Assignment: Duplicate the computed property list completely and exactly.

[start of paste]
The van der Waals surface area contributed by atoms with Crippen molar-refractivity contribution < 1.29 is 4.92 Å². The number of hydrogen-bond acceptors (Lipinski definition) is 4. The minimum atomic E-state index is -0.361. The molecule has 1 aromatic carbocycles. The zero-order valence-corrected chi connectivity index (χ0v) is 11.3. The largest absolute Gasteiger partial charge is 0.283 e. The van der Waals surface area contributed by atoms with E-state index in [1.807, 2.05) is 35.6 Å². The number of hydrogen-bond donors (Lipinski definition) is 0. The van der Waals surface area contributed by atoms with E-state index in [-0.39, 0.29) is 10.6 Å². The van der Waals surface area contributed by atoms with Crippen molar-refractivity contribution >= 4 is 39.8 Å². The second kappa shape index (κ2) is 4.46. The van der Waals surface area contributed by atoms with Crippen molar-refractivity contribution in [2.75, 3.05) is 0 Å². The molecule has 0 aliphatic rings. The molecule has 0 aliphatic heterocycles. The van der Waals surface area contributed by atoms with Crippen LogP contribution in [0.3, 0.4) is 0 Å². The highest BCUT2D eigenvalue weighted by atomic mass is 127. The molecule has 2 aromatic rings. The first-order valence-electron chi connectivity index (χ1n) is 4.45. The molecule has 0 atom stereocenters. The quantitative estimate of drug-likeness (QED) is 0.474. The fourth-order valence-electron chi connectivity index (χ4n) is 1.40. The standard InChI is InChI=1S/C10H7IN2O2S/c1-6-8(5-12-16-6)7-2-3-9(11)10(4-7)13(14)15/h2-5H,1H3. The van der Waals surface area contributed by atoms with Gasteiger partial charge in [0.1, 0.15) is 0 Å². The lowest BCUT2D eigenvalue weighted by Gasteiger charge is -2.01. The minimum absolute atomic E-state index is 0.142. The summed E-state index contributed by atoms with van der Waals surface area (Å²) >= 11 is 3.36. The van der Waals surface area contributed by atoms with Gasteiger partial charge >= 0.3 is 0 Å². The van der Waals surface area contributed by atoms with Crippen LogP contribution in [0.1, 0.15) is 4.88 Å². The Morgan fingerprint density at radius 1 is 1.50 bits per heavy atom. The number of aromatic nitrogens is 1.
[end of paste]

The van der Waals surface area contributed by atoms with Crippen molar-refractivity contribution < 1.29 is 4.92 Å². The number of hydrogen-bond acceptors (Lipinski definition) is 4. The minimum atomic E-state index is -0.361. The molecule has 1 aromatic carbocycles. The zero-order valence-corrected chi connectivity index (χ0v) is 11.3. The largest absolute Gasteiger partial charge is 0.283 e. The van der Waals surface area contributed by atoms with E-state index in [1.807, 2.05) is 35.6 Å². The number of hydrogen-bond donors (Lipinski definition) is 0. The van der Waals surface area contributed by atoms with E-state index in [-0.39, 0.29) is 10.6 Å². The van der Waals surface area contributed by atoms with Crippen molar-refractivity contribution >= 4 is 39.8 Å². The second kappa shape index (κ2) is 4.46. The van der Waals surface area contributed by atoms with Crippen molar-refractivity contribution in [2.75, 3.05) is 0 Å². The molecule has 0 aliphatic rings. The molecule has 0 aliphatic heterocycles. The van der Waals surface area contributed by atoms with Crippen LogP contribution in [0.3, 0.4) is 0 Å². The highest BCUT2D eigenvalue weighted by atomic mass is 127. The molecule has 2 aromatic rings. The first-order valence-electron chi connectivity index (χ1n) is 4.45. The molecule has 0 atom stereocenters. The quantitative estimate of drug-likeness (QED) is 0.474. The fourth-order valence-electron chi connectivity index (χ4n) is 1.40. The standard InChI is InChI=1S/C10H7IN2O2S/c1-6-8(5-12-16-6)7-2-3-9(11)10(4-7)13(14)15/h2-5H,1H3. The van der Waals surface area contributed by atoms with Gasteiger partial charge in [0.1, 0.15) is 0 Å². The lowest BCUT2D eigenvalue weighted by Gasteiger charge is -2.01. The minimum absolute atomic E-state index is 0.142. The summed E-state index contributed by atoms with van der Waals surface area (Å²) >= 11 is 3.36. The van der Waals surface area contributed by atoms with Gasteiger partial charge >= 0.3 is 0 Å². The van der Waals surface area contributed by atoms with Crippen LogP contribution in [0.1, 0.15) is 4.88 Å². The Morgan fingerprint density at radius 1 is 1.50 bits per heavy atom. The number of aromatic nitrogens is 1.